Metasurfaces1,2, which are the planar equivalent of metamaterials that are composed of subwavelength meta-atoms, have attracted extensive interest due to their easy fabrication and powerful capabilities in wave manipulation. The flexibility of metasurfaces in controlling the amplitudes and phases of electromagnetic (EM) wave scattering, either individually or simultaneously, has attracted enormous attention from both the science and engineering communities due to their potential applications in modern microwave/optical communication systems1,2,3,4,5,6,7,8,9,10,11,12,13,14. Nevertheless, to date, all predefined functions of metasurfaces have been actualized under fixed polarizations, which considerably limit the degree of freedom (DoF) for full-wave controls. This compels us to integrate the features of both phase and polarization to realize precise wavefront multiplexing, which is another crucial DoF of EM waves15,16.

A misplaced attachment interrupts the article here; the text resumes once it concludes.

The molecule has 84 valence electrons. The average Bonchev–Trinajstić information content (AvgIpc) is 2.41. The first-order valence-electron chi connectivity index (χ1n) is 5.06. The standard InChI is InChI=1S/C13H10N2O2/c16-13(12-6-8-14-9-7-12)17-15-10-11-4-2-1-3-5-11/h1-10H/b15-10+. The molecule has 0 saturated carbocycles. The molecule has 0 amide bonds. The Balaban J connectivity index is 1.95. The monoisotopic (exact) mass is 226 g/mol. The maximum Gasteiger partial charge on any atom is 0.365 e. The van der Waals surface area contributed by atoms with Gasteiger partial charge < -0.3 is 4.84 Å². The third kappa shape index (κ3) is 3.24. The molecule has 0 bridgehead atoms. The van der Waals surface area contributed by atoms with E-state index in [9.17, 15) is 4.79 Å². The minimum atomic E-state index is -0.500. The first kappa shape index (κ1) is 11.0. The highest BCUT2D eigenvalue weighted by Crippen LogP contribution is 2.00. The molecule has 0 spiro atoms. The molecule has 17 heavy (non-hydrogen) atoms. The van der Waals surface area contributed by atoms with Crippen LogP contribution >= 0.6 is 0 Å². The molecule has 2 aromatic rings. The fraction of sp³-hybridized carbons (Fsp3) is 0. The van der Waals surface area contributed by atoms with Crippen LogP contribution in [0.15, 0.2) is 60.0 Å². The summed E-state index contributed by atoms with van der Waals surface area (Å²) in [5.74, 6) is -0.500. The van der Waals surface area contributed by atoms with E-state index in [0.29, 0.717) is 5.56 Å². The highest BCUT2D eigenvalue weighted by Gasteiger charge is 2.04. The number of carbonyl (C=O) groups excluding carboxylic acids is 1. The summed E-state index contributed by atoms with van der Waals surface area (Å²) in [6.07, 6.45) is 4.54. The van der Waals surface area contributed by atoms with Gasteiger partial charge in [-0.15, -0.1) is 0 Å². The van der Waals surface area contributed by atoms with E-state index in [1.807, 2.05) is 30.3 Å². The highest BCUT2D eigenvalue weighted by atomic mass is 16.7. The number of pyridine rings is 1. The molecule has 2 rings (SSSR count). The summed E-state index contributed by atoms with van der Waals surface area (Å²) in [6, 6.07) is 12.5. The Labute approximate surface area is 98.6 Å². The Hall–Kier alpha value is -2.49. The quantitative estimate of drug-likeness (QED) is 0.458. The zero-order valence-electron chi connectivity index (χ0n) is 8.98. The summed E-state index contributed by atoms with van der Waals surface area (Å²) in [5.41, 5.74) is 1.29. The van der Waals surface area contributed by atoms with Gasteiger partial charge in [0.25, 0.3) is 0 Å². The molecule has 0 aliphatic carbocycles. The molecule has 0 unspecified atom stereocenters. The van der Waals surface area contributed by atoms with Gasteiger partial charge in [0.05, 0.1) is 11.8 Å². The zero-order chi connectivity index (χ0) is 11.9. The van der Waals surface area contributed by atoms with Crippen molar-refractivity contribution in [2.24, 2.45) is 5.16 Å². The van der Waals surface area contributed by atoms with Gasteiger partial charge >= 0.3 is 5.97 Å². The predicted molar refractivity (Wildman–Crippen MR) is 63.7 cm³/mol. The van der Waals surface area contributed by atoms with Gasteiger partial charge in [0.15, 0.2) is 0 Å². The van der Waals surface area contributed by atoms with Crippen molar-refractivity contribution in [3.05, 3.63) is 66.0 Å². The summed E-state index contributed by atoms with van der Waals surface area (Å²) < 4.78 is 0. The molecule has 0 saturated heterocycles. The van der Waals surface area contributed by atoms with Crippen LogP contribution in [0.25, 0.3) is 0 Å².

The simultaneous manipulation of polarization/spin and phase17, which is promising for complicated spin and wavefront multiplexing, is extremely challenging in practice. In the traditional methodology, one must combine linear polarizers, waveplates, and specific phase retarders (prisms or lenses) together. Such a strategy of cascading optical devices leads to bulky systems that exhibit low efficiency and degraded performance. Although chiral metamaterials are considered promising candidates for polarization manipulation18,19,20,21, the periodic structures in their homogenous profile restrict their capability in shaping the desired wavefronts. Emerging helicity-dependent wavefront control has been realized by Pancharatnam-Berry (PB) phases that are launched by circularly polarized (CP) waves22,23,24,25,26,27. However, the functionalities under left-handed (LCP, spin-up state with a sign of σ−) and right-handed (RCP, spin-down state with a sign of σ + ) CP waves are essentially locked due to the inverse phase profile flipping as the spin state of the incident wave changes. To overcome these limitations, three avenues are available in the open literature: merging the propagation phase and geometric phase across the entire metasurfaces;28,29,30 combining the chirality with the geometric phase;31,32 and utilizing the nonflat geometry of the metasurface, which can break the symmetry between LCP and RCP waves33. However, these designs either utilized depth-separated two- or multilayered meta-atoms to form a vertical chirality or obtained singular functionality of different modes, which may complicate the design. The study of the physics and criterion for spin-selective functionality is still in its infancy and solutions remain elusive.